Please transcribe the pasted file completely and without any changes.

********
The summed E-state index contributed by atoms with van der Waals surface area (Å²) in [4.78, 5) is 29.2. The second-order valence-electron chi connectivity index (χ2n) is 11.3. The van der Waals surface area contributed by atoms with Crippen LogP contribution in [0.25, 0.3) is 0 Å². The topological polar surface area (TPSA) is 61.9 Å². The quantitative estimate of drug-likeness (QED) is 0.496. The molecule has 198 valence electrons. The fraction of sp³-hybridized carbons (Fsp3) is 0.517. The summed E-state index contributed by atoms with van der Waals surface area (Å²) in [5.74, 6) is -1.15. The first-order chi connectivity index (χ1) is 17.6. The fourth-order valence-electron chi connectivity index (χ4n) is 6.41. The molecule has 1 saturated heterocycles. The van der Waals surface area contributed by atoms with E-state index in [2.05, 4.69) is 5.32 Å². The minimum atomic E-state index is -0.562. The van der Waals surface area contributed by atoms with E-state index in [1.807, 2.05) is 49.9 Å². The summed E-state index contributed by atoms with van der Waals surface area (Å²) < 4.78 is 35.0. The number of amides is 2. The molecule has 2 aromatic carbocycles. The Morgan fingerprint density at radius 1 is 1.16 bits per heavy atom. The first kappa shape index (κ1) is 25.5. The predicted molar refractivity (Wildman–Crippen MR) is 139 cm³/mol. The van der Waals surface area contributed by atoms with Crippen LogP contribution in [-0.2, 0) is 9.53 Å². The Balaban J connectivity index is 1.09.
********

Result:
The summed E-state index contributed by atoms with van der Waals surface area (Å²) in [4.78, 5) is 29.2. The second-order valence-electron chi connectivity index (χ2n) is 11.3. The van der Waals surface area contributed by atoms with Crippen LogP contribution in [0.25, 0.3) is 0 Å². The topological polar surface area (TPSA) is 61.9 Å². The quantitative estimate of drug-likeness (QED) is 0.496. The molecule has 198 valence electrons. The fraction of sp³-hybridized carbons (Fsp3) is 0.517. The summed E-state index contributed by atoms with van der Waals surface area (Å²) in [5.74, 6) is -1.15. The first-order chi connectivity index (χ1) is 17.6. The fourth-order valence-electron chi connectivity index (χ4n) is 6.41. The molecule has 1 saturated heterocycles. The van der Waals surface area contributed by atoms with E-state index in [2.05, 4.69) is 5.32 Å². The minimum atomic E-state index is -0.562. The van der Waals surface area contributed by atoms with E-state index in [1.807, 2.05) is 49.9 Å². The summed E-state index contributed by atoms with van der Waals surface area (Å²) < 4.78 is 35.0. The number of amides is 2. The molecule has 2 aromatic carbocycles. The Morgan fingerprint density at radius 1 is 1.16 bits per heavy atom. The first kappa shape index (κ1) is 25.5. The predicted molar refractivity (Wildman–Crippen MR) is 139 cm³/mol. The van der Waals surface area contributed by atoms with Crippen LogP contribution in [-0.2, 0) is 9.53 Å². The Balaban J connectivity index is 1.09.